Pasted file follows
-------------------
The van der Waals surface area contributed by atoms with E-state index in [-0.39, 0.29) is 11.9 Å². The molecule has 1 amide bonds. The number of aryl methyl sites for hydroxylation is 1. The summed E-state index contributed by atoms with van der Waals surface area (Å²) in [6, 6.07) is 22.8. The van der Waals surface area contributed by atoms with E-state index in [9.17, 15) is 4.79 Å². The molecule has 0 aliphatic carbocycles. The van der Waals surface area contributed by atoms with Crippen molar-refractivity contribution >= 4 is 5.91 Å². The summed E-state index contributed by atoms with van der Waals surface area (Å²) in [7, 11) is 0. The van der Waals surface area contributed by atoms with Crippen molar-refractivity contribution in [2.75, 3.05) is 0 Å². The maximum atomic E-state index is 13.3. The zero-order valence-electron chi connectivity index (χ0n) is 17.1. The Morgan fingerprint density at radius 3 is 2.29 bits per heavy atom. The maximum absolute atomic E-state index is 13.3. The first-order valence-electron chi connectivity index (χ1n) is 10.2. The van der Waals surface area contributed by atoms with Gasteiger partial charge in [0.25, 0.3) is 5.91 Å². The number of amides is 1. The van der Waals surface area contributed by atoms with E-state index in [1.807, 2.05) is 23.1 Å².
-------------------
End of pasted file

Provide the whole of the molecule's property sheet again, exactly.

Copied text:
The van der Waals surface area contributed by atoms with E-state index in [-0.39, 0.29) is 11.9 Å². The molecule has 1 amide bonds. The number of aryl methyl sites for hydroxylation is 1. The summed E-state index contributed by atoms with van der Waals surface area (Å²) in [6, 6.07) is 22.8. The van der Waals surface area contributed by atoms with E-state index in [9.17, 15) is 4.79 Å². The molecule has 0 aliphatic carbocycles. The van der Waals surface area contributed by atoms with Crippen molar-refractivity contribution >= 4 is 5.91 Å². The summed E-state index contributed by atoms with van der Waals surface area (Å²) in [7, 11) is 0. The van der Waals surface area contributed by atoms with Crippen molar-refractivity contribution in [2.75, 3.05) is 0 Å². The maximum atomic E-state index is 13.3. The zero-order valence-electron chi connectivity index (χ0n) is 17.1. The Morgan fingerprint density at radius 3 is 2.29 bits per heavy atom. The maximum absolute atomic E-state index is 13.3. The first-order valence-electron chi connectivity index (χ1n) is 10.2. The van der Waals surface area contributed by atoms with Gasteiger partial charge in [0.25, 0.3) is 5.91 Å². The number of amides is 1. The van der Waals surface area contributed by atoms with E-state index in [1.807, 2.05) is 23.1 Å².